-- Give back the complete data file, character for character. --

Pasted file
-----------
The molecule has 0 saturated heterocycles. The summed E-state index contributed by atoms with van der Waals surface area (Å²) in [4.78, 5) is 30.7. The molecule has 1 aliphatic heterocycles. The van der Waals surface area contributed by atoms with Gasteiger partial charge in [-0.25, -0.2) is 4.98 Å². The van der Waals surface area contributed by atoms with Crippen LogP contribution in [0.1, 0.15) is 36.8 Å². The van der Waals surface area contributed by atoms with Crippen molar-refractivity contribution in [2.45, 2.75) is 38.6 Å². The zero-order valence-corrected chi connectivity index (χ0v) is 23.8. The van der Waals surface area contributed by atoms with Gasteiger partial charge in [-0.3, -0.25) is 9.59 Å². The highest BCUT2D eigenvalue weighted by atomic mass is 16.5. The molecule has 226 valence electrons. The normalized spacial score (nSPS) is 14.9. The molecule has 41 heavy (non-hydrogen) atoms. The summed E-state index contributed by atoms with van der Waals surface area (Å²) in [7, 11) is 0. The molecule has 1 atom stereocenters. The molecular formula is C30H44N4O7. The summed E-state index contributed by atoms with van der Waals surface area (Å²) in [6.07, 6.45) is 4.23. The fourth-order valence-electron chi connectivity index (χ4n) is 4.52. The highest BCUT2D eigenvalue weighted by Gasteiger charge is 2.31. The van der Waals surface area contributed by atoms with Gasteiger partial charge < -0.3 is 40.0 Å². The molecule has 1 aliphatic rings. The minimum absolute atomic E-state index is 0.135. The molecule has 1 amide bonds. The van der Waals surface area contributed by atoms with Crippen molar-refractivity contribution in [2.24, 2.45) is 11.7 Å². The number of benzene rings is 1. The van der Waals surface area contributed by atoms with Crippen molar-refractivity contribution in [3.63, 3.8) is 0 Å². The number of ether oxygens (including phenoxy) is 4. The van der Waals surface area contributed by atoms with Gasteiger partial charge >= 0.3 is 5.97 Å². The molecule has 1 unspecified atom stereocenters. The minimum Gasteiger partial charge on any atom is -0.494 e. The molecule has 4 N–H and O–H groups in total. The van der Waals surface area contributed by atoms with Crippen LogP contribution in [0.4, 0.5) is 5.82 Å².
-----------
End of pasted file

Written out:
The molecule has 0 saturated heterocycles. The summed E-state index contributed by atoms with van der Waals surface area (Å²) in [4.78, 5) is 30.7. The molecule has 1 aliphatic heterocycles. The van der Waals surface area contributed by atoms with Gasteiger partial charge in [-0.25, -0.2) is 4.98 Å². The van der Waals surface area contributed by atoms with Crippen LogP contribution in [0.1, 0.15) is 36.8 Å². The van der Waals surface area contributed by atoms with Crippen molar-refractivity contribution in [2.45, 2.75) is 38.6 Å². The zero-order valence-corrected chi connectivity index (χ0v) is 23.8. The van der Waals surface area contributed by atoms with Gasteiger partial charge in [-0.3, -0.25) is 9.59 Å². The highest BCUT2D eigenvalue weighted by atomic mass is 16.5. The molecule has 226 valence electrons. The normalized spacial score (nSPS) is 14.9. The molecule has 41 heavy (non-hydrogen) atoms. The summed E-state index contributed by atoms with van der Waals surface area (Å²) in [7, 11) is 0. The molecule has 1 atom stereocenters. The molecular formula is C30H44N4O7. The summed E-state index contributed by atoms with van der Waals surface area (Å²) in [6.07, 6.45) is 4.23. The fourth-order valence-electron chi connectivity index (χ4n) is 4.52. The highest BCUT2D eigenvalue weighted by Gasteiger charge is 2.31. The van der Waals surface area contributed by atoms with Gasteiger partial charge < -0.3 is 40.0 Å². The molecule has 1 aliphatic rings. The minimum absolute atomic E-state index is 0.135. The molecule has 1 amide bonds. The van der Waals surface area contributed by atoms with Crippen molar-refractivity contribution in [2.24, 2.45) is 11.7 Å². The number of benzene rings is 1. The van der Waals surface area contributed by atoms with Crippen molar-refractivity contribution in [3.63, 3.8) is 0 Å². The number of ether oxygens (including phenoxy) is 4. The van der Waals surface area contributed by atoms with Gasteiger partial charge >= 0.3 is 5.97 Å². The molecule has 1 unspecified atom stereocenters. The minimum Gasteiger partial charge on any atom is -0.494 e. The molecule has 4 N–H and O–H groups in total. The van der Waals surface area contributed by atoms with Crippen LogP contribution in [0.4, 0.5) is 5.82 Å².